The City of Penticton has a new trophy to show off in the display case. Well, three-fifths of one, anyway.
However, Coun. Garry Litke, who represents city council on the Climate Action Advisory Committee, is very proud of the partial trophy. The three portions of the award, which is constructed as a puzzle, represent the three milestones Penticton has achieved for carbon reduction, out of the five set out by the Federation of Canadian Municipalities.
Milestone one, Litke said, was creating an inventory of the city’s current carbon emissions.
“That required quite a bit of work and expertise to go around the city and check our buildings to see just how much carbon we are polluting our cities with,” said Litke.
Once that was done, the city needed to set a goal for reduction and come up with a plan to get there.
“If it weren’t for the milestones, then we wouldn’t have our implementation plan so soon,” said Carolyn Stewart, Penticton’s environmental co-ordinator.
With those three milestones achieved, the FCM recognized Penticton’s achievement with the puzzle award.
“We have the first three pieces of the puzzle and we are beginning to implement the plan,” said Litke. “Milestone four we will get when we begin to prove that we are making a change and milestone five is when we report out to the FCM to say that we have achieved our goals.”
Penticton has established its B.C. Climate Action Charter goals to include reducing its operational GHG emissions 15 per cent from 2009 levels by 2015, and 20 per cent from 2009 levels by 2020.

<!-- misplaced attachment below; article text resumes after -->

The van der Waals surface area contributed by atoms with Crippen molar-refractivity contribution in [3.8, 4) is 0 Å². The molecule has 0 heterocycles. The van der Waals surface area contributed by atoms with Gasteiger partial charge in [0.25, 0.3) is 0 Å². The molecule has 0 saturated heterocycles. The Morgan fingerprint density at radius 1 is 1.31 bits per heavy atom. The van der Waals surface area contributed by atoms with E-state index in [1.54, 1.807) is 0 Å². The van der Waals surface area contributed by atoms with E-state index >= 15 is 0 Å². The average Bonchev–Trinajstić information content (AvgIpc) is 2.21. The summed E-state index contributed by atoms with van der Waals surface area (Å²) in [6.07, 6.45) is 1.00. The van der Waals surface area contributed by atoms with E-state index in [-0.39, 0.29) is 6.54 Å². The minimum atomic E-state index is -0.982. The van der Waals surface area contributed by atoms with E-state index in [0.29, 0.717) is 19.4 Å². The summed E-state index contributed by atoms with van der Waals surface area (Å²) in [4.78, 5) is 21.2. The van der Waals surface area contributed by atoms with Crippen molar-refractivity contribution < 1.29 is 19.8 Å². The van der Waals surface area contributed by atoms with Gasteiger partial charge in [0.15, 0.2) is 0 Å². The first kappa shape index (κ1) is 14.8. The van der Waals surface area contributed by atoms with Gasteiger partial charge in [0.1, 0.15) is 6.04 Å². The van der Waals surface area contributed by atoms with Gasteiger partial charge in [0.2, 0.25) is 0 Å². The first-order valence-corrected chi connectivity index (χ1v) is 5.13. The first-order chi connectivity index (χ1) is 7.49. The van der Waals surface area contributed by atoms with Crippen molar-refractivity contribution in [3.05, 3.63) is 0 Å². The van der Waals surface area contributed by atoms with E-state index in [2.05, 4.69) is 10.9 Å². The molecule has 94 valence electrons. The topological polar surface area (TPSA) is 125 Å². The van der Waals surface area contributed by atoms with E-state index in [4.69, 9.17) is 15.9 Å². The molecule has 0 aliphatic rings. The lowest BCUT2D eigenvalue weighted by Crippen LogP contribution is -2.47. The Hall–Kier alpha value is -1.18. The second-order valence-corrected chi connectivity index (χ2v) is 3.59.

That fifth piece of the puzzle might be a few years down the road, according to Litke, who said it took some time to get the city moving, even though it signed on to the Climate Action Charter in 2007.
“For a couple of years, it was lip service, really. Council didn’t provide any budget item for it, or a staff person to devote any time to it,” said Litke. “The last council decided to take some action and allocated a staff person and some budget line items to fund the commitment.”
It’s a win-win situation for the city, according to Litke, who estimates the city spends about $120,000 per year on heating, cooling and lighting its buildings.
“Although this takes a little bit of staff time and money to do, the payback is enormous,” said Litke. “Not only do we help protect the environment, but we also save a lot of money on energy costs. By making our buildings more efficient, we can reduce those costs by about 40 per cent.”
Several steps have been taken to reduce the city’s carbon footprint. More than 300 lights were replaced with high-efficient fluorescent lights, and the city’s electrical department analyzed various street lights to determine energy and financial savings, and the resulting LED street light pilot program received universally positive comments from the public in affected areas. The rebuilt community centre also received LEED Silver certification, and the facility’s high energy efficiency plays an integral part of reducing emissions.
Looking to the future, retrofits totalling $400,000 to improve energy efficiency in city buildings were included in the 2012 budget, and fleet rating initiatives will help pinpoint which vehicles require emissions optimization.